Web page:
In Spain, the effectiveness of a retention of title is regulated by the “Installment sales act” (Law no. 28/1998 from July 13th, 1998 in the version of the amendment no. 1/2000 from January 7th, 2000). However, if the goods are –with or without further treatment– intended for resale, the sales contract is not subject to the regulations of the “Installment sales act” (Art. 5 (1) “Law on Payments in Instalments”).

This agreement lacks specific regulation in the Spanish Civil Code (Código Civil), although its legality has been reiterated by abundant doctrine and case-law under Article 1255 of the Spanish Civil Code (principle of contractual freedom).

In Spain, it is necessary to set up contracts that agree on retention of title over certain assets in writing, with as many copies as parties involved. In view of the fact that the private written contract only produces legal effects between the signatory parties, the most secure way with respect to a contract with retention of title is the recording of the contract before a notary.

III. Requirements and validity of the retention of title

In order for the retention of title to become effective in Spain against third parties (insolvency, dissolution and resale of goods), in general, it has to be registered as a public deed.

In case the retention of title has only been agreed in a private contract and in writing, as for example in the delivery conditions or the order confirmation, third parties in good faith acquire the movable property in case of resale.

In addition, in order for the retention of title to be enforceable against third parties, their registration in the Register of Installment Sales of Movable Property (Registro de Venta a Plazos de Bienes Muebles) will be necessary. In this regard, the Ordinance for the Registration of Installment Sales of Movable Property establishes that registrable acts and contracts that are not registered do not harm a third party.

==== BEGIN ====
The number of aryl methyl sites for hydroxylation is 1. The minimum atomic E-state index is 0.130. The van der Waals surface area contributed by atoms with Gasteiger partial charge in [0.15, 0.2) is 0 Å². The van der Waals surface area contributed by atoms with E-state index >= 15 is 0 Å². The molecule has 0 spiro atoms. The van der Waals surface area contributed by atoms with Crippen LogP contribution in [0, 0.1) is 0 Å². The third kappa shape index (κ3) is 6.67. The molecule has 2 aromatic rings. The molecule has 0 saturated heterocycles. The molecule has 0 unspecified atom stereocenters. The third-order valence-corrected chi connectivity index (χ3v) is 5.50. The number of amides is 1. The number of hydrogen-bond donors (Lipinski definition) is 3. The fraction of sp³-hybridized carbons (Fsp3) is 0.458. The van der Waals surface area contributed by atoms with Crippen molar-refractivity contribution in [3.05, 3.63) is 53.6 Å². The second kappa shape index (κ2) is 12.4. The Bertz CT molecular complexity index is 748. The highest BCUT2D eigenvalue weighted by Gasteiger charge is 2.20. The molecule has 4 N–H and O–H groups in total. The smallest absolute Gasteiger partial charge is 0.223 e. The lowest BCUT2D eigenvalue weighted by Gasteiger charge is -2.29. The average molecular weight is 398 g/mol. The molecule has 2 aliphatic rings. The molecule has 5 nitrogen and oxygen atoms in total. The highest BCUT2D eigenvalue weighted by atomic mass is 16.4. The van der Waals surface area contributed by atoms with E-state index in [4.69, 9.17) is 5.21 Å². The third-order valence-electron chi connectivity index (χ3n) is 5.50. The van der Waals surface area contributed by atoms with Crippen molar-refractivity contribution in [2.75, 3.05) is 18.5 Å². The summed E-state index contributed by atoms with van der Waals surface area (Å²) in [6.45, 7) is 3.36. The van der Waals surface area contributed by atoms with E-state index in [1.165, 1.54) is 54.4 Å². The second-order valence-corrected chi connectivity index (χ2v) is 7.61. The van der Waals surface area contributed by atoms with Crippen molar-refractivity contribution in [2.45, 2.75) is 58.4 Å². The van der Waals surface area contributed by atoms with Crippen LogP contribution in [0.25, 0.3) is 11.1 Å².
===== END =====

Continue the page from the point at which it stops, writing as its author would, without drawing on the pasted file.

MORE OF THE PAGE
In order for the good to be registered in the aforementioned Registry and the corresponding retention of title to be carried out, it must comply with the following characteristics: be a movable property, non-consumable and it has to be identified individually.

Consequently, in practice, the retention of title under German law (regulated in article 449 Bürgerliches Gesetzbuch, BGB, German Civil Code) has no validity, since the retention of title can be made in private documents, with no need to be registered as a public deed before a notary and the registration of the retention of title in the Register of Personal Property is not required in order for it to be effective. The non-registered retention of title has third-party effects, provided that these are not purchasers in good faith, for whom it is considered unenforceable.

In view of the above and the fact that in Spain it is necessary to register the retention of title as a public deed and to proceed with the subsequent registration in the Register of Movable Property in order to take full effect, the retention of title carried out in accordance with the German legislation is not valid or enforceable in Spain.

Should you need any further assistance on the matter, please do not hesitate in contact our law offices in Madrid, Barcelona, Marbella, Gran Canaria or Mallorca.

Leticia Lozano Uclés – Dr. Frühbeck Abogados Barcelona

Leave a Reply

Your email address will not be published.

This site uses Akismet to reduce spam. Learn how your comment data is processed.